Rose Buckens and Jo Ann Jaacks are on a mission to bring Little Free Libraries to Litchfield, Connecticut and the surrounding towns. They’ve built over 16 Little Free Libraries to-date and are well on their way to build more.

But some of their Little Free Library book exchanges don’t only share books. Jaacks and Buckens expanded on the traditional “Take a Book, Return a Book” idea.

Below we’ll share their creative new ideas when it comes to exchanging items in Little Free Libraries. You’ll also learn how they raised funds, promoted their project, and set up a group build day to create 16 Little Free Libraries in one event!

Starting Out and the First Library Build Day

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Artist Tracy Martin, Rose Buckens and Harvey Hubbell at the farm where they held the first Little Free Library build.

Buckens first discovered a Little Free Library in Lordship, CT. It looked like a tiny schoolhouse and was dedicated to Victoria Soto, a teacher who was killed in the Sandy Hook Elementary School shooting in 2012. She immediately decided to start a Library of her own.

“I found a cabinet that fit 100 books [and put it in my front yard], hung up my sign that said ‘take a book – leave a book,’ and watched with amazement as many people stopped to visit! Then, one day, someone stole all the books, the cabinet and the sign! I decided to rebuild my Library and work with the community to start a Little Free Library movement in all my neighboring towns,” said Buckens.

After running into Buckens at the Morris Marketplace, Jaacks was inspired by her enthusiasm for Little Free Libraries, and knew that she wanted to help.

Jaacks said, “I soon joined Rose in what became our common mission as The Litchfield Hills Little Free Library Grass Roots Project. The first event was a building workshop at filmmaker Harvey Hubbell’s farm in Litchfield, inviting Morris carpenters, roofers, Boy Scouts and artists to build a total of 16 book exchange boxes.”

Getting Publicity

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Jo Ann Jacks and Rose Buckens on Ann Nyberg’s show.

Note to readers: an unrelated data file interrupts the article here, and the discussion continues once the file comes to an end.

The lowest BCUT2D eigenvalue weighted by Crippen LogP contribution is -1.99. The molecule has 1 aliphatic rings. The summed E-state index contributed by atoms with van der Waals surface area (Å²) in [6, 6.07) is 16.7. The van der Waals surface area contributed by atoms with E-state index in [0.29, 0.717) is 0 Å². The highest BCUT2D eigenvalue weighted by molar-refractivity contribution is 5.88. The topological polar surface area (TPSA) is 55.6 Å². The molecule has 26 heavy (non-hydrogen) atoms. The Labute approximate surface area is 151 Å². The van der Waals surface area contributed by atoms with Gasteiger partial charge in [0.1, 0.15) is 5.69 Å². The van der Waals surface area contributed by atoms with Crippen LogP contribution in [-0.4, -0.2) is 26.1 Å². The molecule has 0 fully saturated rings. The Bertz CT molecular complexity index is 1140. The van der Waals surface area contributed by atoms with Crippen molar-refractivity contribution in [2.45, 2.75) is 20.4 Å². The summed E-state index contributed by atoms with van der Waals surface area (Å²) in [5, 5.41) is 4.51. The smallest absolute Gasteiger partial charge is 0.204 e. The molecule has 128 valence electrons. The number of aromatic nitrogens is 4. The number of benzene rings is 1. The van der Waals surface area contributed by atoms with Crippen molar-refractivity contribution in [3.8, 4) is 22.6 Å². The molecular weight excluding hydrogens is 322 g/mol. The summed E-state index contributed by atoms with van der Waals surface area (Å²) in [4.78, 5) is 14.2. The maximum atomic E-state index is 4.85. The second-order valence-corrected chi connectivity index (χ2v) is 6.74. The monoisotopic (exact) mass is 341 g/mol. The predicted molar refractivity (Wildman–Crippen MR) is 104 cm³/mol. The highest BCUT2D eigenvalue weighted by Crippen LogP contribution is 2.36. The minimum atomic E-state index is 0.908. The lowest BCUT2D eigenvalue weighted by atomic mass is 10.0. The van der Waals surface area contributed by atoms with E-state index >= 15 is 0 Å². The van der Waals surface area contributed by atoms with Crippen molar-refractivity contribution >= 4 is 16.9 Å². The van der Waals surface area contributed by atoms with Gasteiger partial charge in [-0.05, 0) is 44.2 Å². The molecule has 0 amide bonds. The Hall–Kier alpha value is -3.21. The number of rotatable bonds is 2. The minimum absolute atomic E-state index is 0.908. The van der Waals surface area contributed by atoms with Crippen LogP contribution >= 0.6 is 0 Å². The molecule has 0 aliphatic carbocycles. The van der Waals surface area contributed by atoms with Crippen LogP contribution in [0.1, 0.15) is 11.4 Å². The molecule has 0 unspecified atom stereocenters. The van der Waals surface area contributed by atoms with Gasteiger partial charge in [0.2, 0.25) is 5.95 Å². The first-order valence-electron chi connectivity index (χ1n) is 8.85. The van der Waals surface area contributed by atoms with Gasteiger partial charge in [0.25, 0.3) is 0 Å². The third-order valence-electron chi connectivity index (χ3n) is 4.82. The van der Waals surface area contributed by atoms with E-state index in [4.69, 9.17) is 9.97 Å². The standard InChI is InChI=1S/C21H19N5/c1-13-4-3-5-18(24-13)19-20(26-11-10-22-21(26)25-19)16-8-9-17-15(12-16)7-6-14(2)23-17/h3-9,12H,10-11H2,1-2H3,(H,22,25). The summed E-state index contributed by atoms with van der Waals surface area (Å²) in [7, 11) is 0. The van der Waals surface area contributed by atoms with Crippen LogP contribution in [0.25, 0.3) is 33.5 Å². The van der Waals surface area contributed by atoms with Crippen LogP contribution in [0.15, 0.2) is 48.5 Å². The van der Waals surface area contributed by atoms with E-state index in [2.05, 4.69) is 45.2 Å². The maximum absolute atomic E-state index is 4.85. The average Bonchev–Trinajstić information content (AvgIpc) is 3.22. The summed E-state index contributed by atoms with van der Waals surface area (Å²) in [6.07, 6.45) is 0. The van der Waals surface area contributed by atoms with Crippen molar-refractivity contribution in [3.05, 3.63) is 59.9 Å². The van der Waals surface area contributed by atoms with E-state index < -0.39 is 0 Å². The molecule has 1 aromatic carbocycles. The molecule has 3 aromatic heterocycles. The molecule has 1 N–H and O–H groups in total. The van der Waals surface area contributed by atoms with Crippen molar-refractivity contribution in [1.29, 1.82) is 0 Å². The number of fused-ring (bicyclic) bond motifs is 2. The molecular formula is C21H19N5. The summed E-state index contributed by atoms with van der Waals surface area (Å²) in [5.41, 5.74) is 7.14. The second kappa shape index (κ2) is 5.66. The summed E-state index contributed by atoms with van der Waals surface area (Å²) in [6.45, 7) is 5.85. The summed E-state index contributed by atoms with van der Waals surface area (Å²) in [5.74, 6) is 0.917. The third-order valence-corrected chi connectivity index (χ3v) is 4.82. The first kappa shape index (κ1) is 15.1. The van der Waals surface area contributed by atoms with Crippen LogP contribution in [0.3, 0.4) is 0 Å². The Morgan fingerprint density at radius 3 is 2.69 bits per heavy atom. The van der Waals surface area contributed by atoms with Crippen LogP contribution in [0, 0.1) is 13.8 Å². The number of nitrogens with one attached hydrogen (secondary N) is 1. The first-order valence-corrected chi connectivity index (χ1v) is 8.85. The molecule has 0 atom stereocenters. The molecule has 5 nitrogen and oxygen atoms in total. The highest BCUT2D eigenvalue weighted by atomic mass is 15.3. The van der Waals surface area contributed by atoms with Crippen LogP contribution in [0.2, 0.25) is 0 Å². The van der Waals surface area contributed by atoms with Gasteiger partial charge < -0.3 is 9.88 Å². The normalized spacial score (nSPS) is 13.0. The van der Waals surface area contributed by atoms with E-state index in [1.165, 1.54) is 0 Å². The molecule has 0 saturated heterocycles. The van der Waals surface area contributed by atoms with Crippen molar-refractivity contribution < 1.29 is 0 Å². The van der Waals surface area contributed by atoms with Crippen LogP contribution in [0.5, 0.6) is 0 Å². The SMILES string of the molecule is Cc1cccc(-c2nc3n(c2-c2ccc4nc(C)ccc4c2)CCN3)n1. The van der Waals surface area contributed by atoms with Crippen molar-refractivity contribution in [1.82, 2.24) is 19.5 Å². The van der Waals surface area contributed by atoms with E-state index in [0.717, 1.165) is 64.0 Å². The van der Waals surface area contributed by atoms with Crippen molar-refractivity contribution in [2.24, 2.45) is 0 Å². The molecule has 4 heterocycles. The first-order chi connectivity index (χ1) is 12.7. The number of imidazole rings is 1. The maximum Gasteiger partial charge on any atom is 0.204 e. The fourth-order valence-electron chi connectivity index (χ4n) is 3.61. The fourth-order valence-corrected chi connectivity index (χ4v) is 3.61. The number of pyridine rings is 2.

As an event-planner and publicist, Jaacks knew how to get publicity for their joint project. She reached out to Ann Nyberg, a well-known Connecticut news anchor who hosts her own weekly show, NYBERG. She was thrilled when the Litchfield Hills Little Free Library project was granted a slot on the show.

“Our appearance on Ann’s show, although during a sleeting rainstorm in downtown New Haven, where we had to grab our Show & Tell—an actual Little Free Library painted in a classic library shelf motif by my sister Kathy Percoski—and run into the studio, was a joyous experience on many levels,” reported Jaacks.

Jaacks knew that the more publicity she could get, the more their Little Free Library project would grow. “I’m the one taking the pictures of each new Library and event, and sending them off to the local media. It helps that I write for the local newspaper, but anyone can craft a brief media release, take a good-quality digital photo that tells the story, and email it to newspapers, radio, and TV stations.”

Reaching out to media outlets isn’t the only way to get publicity, either; try taking advantage of local events.

Buckens and Jaacks donated a beautiful Little Library, stocked with books and adorned with a copper roof, to a nearby public library’s annual fundraiser. That way, their project and a photo of the Library they donated would be included in the fliers, social media posts and outreach that the public library set up to promote their event.

Raising Funds

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Rose Buckens and Irene Budd raising funds at a tag sale.

Nonprofit endeavors require funds, so Jaacks and Buckens use tag sales (also called garage sales or yard sales) to raise money.

The concept is simple. Friends, family, community members and local businesses donate clothes, furniture and other gently used items for the sale. All proceeds go to fund the Litchfield Hills Little Free Library project.

“Tag sales are a great fundraiser because everything is donated by friends, supporters and the local consignment shops and boutiques that are changing their seasonal offerings. I even pick up wonderful items at my town recycling center! We also had a logo designed, made letterhead and envelopes to send out donor sponsorship letters, and were asked to speak at our local business association.  We also plan to appeal to local civic groups such as Rotarians and Lions Club members. Rose and I talk about Little Free Libraries everywhere we go,” said Jaacks.

Going Beyond Books

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The Little Lego Library outside of the Morris Public Library with Rose Buckens, Librarian Elena Granoth and First Selectman Tom Weik.

Jaacks joked that they’re quickly becoming the “Books and Beyond” segment of the national Little Free Library movement. They’ve expanded the idea into a Little Lego Library outside of the Morris Public Library, a Little Free Seeds Library at a farm in Litchfield, and a Little Free Necessities Library in front of the American Legion Hall in both Litchfield and Bethlehem.

The Little Free Necessities Library will be stocked with travel-sized toiletries that will also be shipped to military personnel abroad, a similar idea to the Little Free Pantry project.

If you’d like to learn more about the Litchfield Hills Little Free Library Grass Roots Project, please contact Rose Buckens at 203.770.4156 or rosebuckensdesigns@yahoo.com. You can also follow them on Facebook.

Are you interested in starting a Little Free Library? Learn how to get started.

 

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